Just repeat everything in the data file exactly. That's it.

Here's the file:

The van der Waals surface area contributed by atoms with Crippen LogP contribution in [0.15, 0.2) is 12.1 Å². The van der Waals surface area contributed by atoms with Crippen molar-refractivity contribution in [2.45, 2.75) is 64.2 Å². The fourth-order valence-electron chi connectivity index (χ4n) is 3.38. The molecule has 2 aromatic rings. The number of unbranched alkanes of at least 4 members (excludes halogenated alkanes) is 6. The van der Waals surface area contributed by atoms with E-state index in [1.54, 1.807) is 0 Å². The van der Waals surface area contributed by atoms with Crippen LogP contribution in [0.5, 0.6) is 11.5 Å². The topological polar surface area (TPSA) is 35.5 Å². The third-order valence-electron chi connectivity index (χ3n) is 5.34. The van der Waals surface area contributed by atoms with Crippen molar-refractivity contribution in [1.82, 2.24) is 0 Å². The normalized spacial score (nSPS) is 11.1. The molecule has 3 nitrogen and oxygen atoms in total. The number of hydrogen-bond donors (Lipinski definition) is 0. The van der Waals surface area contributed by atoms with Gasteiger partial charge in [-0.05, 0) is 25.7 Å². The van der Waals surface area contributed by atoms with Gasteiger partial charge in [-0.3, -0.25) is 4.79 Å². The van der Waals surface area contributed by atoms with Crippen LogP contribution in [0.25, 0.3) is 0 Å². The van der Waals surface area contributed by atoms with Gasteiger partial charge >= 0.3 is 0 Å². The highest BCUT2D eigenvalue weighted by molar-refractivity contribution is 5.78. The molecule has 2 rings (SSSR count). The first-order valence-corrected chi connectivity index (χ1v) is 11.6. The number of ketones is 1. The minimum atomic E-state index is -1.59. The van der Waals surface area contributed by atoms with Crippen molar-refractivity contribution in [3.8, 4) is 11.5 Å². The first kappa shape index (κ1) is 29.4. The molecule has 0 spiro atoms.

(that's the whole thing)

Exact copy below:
The van der Waals surface area contributed by atoms with Crippen LogP contribution in [0.15, 0.2) is 12.1 Å². The van der Waals surface area contributed by atoms with Crippen molar-refractivity contribution in [2.45, 2.75) is 64.2 Å². The fourth-order valence-electron chi connectivity index (χ4n) is 3.38. The molecule has 2 aromatic rings. The number of unbranched alkanes of at least 4 members (excludes halogenated alkanes) is 6. The van der Waals surface area contributed by atoms with E-state index in [1.54, 1.807) is 0 Å². The van der Waals surface area contributed by atoms with Crippen LogP contribution in [0.5, 0.6) is 11.5 Å². The topological polar surface area (TPSA) is 35.5 Å². The third-order valence-electron chi connectivity index (χ3n) is 5.34. The van der Waals surface area contributed by atoms with Crippen molar-refractivity contribution in [1.82, 2.24) is 0 Å². The normalized spacial score (nSPS) is 11.1. The molecule has 3 nitrogen and oxygen atoms in total. The number of hydrogen-bond donors (Lipinski definition) is 0. The van der Waals surface area contributed by atoms with Gasteiger partial charge in [-0.05, 0) is 25.7 Å². The van der Waals surface area contributed by atoms with Gasteiger partial charge in [-0.3, -0.25) is 4.79 Å². The van der Waals surface area contributed by atoms with Crippen LogP contribution in [0.25, 0.3) is 0 Å². The van der Waals surface area contributed by atoms with Gasteiger partial charge >= 0.3 is 0 Å². The highest BCUT2D eigenvalue weighted by molar-refractivity contribution is 5.78. The molecule has 2 rings (SSSR count). The first-order valence-corrected chi connectivity index (χ1v) is 11.6. The number of ketones is 1. The minimum atomic E-state index is -1.59. The van der Waals surface area contributed by atoms with Crippen molar-refractivity contribution in [3.8, 4) is 11.5 Å². The first kappa shape index (κ1) is 29.4. The molecule has 0 spiro atoms.